This year, the AWP conference is in Minneapolis. I’ve never been to Minneapolis before, and I know little about it other than the rave reviews it receives from Economics bloggers: the city is apparently a very middle-class sort of place, where actual good jobs exist in good numbers.
So I’m excited to visit and explore.
If you live in the area, or are going to the conference, feel free to say hello. Anything nice you say, anything at all, will mean a very large amount to me. Suggestions for good restaurants will also be appreciated and (with any luck) put to use.
On Thursday, April 9, I will be the least amazing part of this amazing panel:
R174. A Thread through the Labyrinth: Learning and Teaching Plot . (Lynne Barrett, Joy Castro, Lauren Grodstein, Daniel Wallace) Too much plot? None at all? Writers well-trained in other aspects of writing fiction are often confused and daunted by plot, lost in its maze of possibilities. Panelists will share their experiences learning how stronger plot invention enhances character, structure, and meaning in novels and short stories, and will suggest approaches to teaching how to perceive, discuss, and evaluate plotting. They will offer charts, maps, and other techniques for devising and envisioning a plot’s twists and turns.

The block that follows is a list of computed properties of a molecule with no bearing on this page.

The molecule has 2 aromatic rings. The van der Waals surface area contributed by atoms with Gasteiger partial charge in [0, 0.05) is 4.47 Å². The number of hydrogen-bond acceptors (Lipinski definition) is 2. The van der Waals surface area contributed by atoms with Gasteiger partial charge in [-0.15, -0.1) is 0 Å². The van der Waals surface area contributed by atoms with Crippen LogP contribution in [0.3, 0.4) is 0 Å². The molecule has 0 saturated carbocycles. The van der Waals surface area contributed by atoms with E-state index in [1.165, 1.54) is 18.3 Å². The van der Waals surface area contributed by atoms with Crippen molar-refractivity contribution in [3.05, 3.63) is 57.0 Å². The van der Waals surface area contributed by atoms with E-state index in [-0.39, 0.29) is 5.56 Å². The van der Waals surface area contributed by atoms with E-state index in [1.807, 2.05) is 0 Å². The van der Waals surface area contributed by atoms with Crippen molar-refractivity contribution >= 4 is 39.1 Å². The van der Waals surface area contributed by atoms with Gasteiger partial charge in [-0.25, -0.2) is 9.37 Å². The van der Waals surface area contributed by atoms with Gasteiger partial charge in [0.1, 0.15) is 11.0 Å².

Lynne, Joy, and Lauren are all very successful writers and teachers, and it should be a great session.
I’m going to be talking about the endings of stories, and what it takes to write a good one, using James Joyce’s “The Dead” as a model. This is the first time I’ve ever presented at AWP and it feels like a kind of big deal.
So I thought I would start small, by unpacking perhaps the most famous ending of all modern literature. No pressure.
On Friday evening, I’ll be in the noodle and sake house, moto-i, for the “Five-Fingered Discount” reading, with Dzanc, The Normal School, Bluestem, Sonora Review, and Burlesque Press. Best of all, I think I’ll just be hanging out that evening and listening. This year, all I had to do was design the flier (as seen above).
For the rest of the conference, I’ll be wandering the book fair, or helping out at the Burlesque Press booth, 515. Come over to 515 and chat. I’ll probably try to sell you a copy of Siren Song, but you’re strong. You won’t give in.